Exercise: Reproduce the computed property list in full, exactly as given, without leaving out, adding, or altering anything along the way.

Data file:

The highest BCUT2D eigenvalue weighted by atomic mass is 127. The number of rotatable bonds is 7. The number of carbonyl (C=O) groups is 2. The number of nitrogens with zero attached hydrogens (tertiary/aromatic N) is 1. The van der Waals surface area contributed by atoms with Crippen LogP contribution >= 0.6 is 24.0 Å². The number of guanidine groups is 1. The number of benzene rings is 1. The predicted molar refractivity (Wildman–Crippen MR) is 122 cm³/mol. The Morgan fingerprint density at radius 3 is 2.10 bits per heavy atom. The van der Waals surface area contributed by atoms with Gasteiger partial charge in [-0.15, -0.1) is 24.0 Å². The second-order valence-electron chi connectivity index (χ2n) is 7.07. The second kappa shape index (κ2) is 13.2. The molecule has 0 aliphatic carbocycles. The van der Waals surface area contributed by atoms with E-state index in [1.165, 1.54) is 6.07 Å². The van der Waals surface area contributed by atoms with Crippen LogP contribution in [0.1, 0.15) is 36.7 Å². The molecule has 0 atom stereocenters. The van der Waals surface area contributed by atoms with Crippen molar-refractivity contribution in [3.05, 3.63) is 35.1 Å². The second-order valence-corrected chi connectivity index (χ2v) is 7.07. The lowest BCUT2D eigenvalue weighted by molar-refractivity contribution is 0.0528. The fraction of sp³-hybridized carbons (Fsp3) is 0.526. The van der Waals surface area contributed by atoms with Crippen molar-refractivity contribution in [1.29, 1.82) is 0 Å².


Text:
The highest BCUT2D eigenvalue weighted by atomic mass is 127. The number of rotatable bonds is 7. The number of carbonyl (C=O) groups is 2. The number of nitrogens with zero attached hydrogens (tertiary/aromatic N) is 1. The van der Waals surface area contributed by atoms with Crippen LogP contribution >= 0.6 is 24.0 Å². The number of guanidine groups is 1. The number of benzene rings is 1. The predicted molar refractivity (Wildman–Crippen MR) is 122 cm³/mol. The Morgan fingerprint density at radius 3 is 2.10 bits per heavy atom. The van der Waals surface area contributed by atoms with Gasteiger partial charge in [-0.15, -0.1) is 24.0 Å². The second-order valence-electron chi connectivity index (χ2n) is 7.07. The second kappa shape index (κ2) is 13.2. The molecule has 0 aliphatic carbocycles. The van der Waals surface area contributed by atoms with E-state index in [1.165, 1.54) is 6.07 Å². The van der Waals surface area contributed by atoms with Crippen LogP contribution in [0.1, 0.15) is 36.7 Å². The molecule has 0 atom stereocenters. The van der Waals surface area contributed by atoms with Crippen molar-refractivity contribution in [3.05, 3.63) is 35.1 Å². The second-order valence-corrected chi connectivity index (χ2v) is 7.07. The lowest BCUT2D eigenvalue weighted by molar-refractivity contribution is 0.0528. The fraction of sp³-hybridized carbons (Fsp3) is 0.526. The van der Waals surface area contributed by atoms with Crippen molar-refractivity contribution in [1.29, 1.82) is 0 Å².